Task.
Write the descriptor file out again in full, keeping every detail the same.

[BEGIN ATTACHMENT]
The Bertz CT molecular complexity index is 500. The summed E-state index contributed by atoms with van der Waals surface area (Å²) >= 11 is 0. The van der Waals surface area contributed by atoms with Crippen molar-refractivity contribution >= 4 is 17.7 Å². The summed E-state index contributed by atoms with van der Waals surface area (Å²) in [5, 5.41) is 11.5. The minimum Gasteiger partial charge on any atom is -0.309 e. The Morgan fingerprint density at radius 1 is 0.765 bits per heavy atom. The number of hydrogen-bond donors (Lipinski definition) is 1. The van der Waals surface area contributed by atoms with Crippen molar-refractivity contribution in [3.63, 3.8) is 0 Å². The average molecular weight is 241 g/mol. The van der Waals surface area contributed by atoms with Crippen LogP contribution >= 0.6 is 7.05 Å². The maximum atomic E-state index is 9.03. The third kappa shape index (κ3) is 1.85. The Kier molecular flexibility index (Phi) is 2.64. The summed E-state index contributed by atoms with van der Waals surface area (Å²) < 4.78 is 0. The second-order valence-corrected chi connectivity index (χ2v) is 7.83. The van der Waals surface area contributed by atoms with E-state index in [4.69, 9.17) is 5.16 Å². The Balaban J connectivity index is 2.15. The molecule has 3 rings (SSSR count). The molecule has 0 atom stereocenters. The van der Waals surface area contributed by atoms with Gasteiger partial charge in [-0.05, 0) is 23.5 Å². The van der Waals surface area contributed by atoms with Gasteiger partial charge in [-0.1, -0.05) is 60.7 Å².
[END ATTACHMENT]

The Bertz CT molecular complexity index is 500. The summed E-state index contributed by atoms with van der Waals surface area (Å²) >= 11 is 0. The van der Waals surface area contributed by atoms with Crippen molar-refractivity contribution >= 4 is 17.7 Å². The summed E-state index contributed by atoms with van der Waals surface area (Å²) in [5, 5.41) is 11.5. The minimum Gasteiger partial charge on any atom is -0.309 e. The Morgan fingerprint density at radius 1 is 0.765 bits per heavy atom. The number of hydrogen-bond donors (Lipinski definition) is 1. The van der Waals surface area contributed by atoms with Crippen molar-refractivity contribution in [3.63, 3.8) is 0 Å². The average molecular weight is 241 g/mol. The van der Waals surface area contributed by atoms with Crippen LogP contribution >= 0.6 is 7.05 Å². The maximum atomic E-state index is 9.03. The third kappa shape index (κ3) is 1.85. The Kier molecular flexibility index (Phi) is 2.64. The summed E-state index contributed by atoms with van der Waals surface area (Å²) < 4.78 is 0. The second-order valence-corrected chi connectivity index (χ2v) is 7.83. The van der Waals surface area contributed by atoms with E-state index in [4.69, 9.17) is 5.16 Å². The Balaban J connectivity index is 2.15. The molecule has 3 rings (SSSR count). The molecule has 0 atom stereocenters. The van der Waals surface area contributed by atoms with Gasteiger partial charge in [-0.05, 0) is 23.5 Å². The van der Waals surface area contributed by atoms with Gasteiger partial charge in [-0.1, -0.05) is 60.7 Å².